Just about an hour south of Savannah’s bustling squares lies a peaceful seaside retreat deeply rooted in history. Once the winter escape of some of the famed financiers of the gilded-age—Rockefeller, Carnegie, Morgan, and Vanderbilt to name a few— Jekyll Island retains the beauty and elegance of that bygone era, while being an inviting destination for traveling families.
At only eight miles long and about a mile and a half wide, Jekyll is the smallest of Georgia’s Golden Islands, an idyllic group of barrier islets nestled amidst pristine salt marsh and breathtaking Atlantic shoreline. It boasts 20-miles of bicycle paths, 10-miles of unspoiled coast, and prolific natural beauty—the perfect ingredients for a few days (or more!) of low-tech family adventures. Here are five ways to unplug during your time on Jekyll Island.
Explore Jekyll’s Waterways
The calm waterways and tidal creeks that fringe Jekyll are ideal for even beginners to explore by kayak or stand up paddle board. One of the best places to start is the 4-H Tidelands Nature Center, where knowledgeable and enthusiastic naturalists lead a variety of adventures. On a three-hour excursion paddlers might see dolphins, sea turtles, or manatees, along with myriad shorebirds and sand-loving crustaceans. Naturalists provide information about the flora, fauna, and diverse ecology of the islands throughout the tour along with helping kayakers to navigate the waters of the marsh.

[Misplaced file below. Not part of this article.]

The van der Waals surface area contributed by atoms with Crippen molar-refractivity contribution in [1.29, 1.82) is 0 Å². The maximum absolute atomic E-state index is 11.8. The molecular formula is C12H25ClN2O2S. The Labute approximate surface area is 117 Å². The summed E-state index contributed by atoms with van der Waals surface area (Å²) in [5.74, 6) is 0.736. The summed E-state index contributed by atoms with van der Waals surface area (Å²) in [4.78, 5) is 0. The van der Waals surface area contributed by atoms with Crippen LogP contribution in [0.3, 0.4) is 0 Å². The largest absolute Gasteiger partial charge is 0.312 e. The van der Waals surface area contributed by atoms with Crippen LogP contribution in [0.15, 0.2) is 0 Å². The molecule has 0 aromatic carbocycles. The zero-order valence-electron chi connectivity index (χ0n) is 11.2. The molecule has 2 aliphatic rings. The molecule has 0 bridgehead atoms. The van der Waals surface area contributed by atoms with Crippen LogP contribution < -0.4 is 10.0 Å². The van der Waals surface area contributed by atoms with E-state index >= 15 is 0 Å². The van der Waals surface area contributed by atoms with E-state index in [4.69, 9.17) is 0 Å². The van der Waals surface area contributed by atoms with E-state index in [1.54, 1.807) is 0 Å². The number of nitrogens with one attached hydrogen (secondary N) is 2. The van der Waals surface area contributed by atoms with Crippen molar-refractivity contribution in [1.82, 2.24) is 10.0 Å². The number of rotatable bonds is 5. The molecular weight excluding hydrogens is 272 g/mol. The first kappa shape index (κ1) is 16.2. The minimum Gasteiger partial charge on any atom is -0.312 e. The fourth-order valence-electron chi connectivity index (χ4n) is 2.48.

Grab Some Wheels on Jekyll Island
Few activities shout summer like a relaxing pedal aboard a beach cruiser – with a towel in your basket and sand on your feet. Jekyll’s traffic-free bike paths are a fantastic way to explore the island and the flat topography makes it easy for the youngest cyclists to follow along. Wend your way beneath towering live oaks draped with lacy Spanish moss as you cycle several shady loops that lead pretty much anywhere you might want to go—just watch out for the fiddler crabs scrabbling over the boardwalk!
Meet a Few Critters on Jekyll Island
The abundant natural areas on Jekyll create optimal habitats for a variety of wildlife, and many rare and threatened species find safe haven within the island’s diverse ecosystems. A birder’s paradise, the Georgia Audubon has designated Jekyll as an important birding area and enthusiasts and novices alike will delight in spotting herons, spoonbills, egrets, plover, and even the occasional bald eagle around Jekyll’s shoreline, dunes, tidal marshland, and rich maritime forest.
Not just for kayak tours, the Tidelands Nature Center’s naturalists lead nature walks a few times each week to captivating beach, marsh, and woodland locations around the island. Back at the nature center there are excellent live animal exhibits, several interactive displays, and two touch tanks where visitors can discover many of the creatures that make Jekyll Island their home.